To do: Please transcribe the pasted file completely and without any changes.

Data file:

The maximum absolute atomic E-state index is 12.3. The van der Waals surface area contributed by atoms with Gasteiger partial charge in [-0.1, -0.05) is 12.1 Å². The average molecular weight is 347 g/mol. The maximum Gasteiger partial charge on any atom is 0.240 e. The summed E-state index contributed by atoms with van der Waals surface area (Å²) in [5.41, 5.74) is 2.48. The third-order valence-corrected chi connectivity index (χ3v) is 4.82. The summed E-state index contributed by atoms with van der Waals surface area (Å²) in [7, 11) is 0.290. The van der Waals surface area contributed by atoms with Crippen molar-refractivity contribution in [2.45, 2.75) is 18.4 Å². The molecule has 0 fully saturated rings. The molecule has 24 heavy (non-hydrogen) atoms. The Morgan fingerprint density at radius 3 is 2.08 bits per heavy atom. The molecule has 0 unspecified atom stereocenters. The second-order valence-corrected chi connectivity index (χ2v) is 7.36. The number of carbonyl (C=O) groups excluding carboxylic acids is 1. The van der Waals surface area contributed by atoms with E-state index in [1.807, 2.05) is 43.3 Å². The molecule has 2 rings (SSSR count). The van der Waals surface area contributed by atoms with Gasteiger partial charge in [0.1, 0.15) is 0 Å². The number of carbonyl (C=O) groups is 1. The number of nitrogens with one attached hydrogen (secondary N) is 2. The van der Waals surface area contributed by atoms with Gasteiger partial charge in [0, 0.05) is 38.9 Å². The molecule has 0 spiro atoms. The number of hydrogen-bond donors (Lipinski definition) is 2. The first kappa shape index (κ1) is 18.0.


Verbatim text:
The maximum absolute atomic E-state index is 12.3. The van der Waals surface area contributed by atoms with Gasteiger partial charge in [-0.1, -0.05) is 12.1 Å². The average molecular weight is 347 g/mol. The maximum Gasteiger partial charge on any atom is 0.240 e. The summed E-state index contributed by atoms with van der Waals surface area (Å²) in [5.41, 5.74) is 2.48. The third-order valence-corrected chi connectivity index (χ3v) is 4.82. The summed E-state index contributed by atoms with van der Waals surface area (Å²) in [7, 11) is 0.290. The van der Waals surface area contributed by atoms with Crippen molar-refractivity contribution in [2.45, 2.75) is 18.4 Å². The molecule has 0 fully saturated rings. The molecule has 24 heavy (non-hydrogen) atoms. The Morgan fingerprint density at radius 3 is 2.08 bits per heavy atom. The molecule has 0 unspecified atom stereocenters. The second-order valence-corrected chi connectivity index (χ2v) is 7.36. The number of carbonyl (C=O) groups excluding carboxylic acids is 1. The van der Waals surface area contributed by atoms with E-state index in [1.807, 2.05) is 43.3 Å². The molecule has 2 rings (SSSR count). The van der Waals surface area contributed by atoms with Gasteiger partial charge in [0.1, 0.15) is 0 Å². The number of carbonyl (C=O) groups is 1. The number of nitrogens with one attached hydrogen (secondary N) is 2. The van der Waals surface area contributed by atoms with Gasteiger partial charge in [0, 0.05) is 38.9 Å². The molecule has 0 spiro atoms. The number of hydrogen-bond donors (Lipinski definition) is 2. The first kappa shape index (κ1) is 18.0.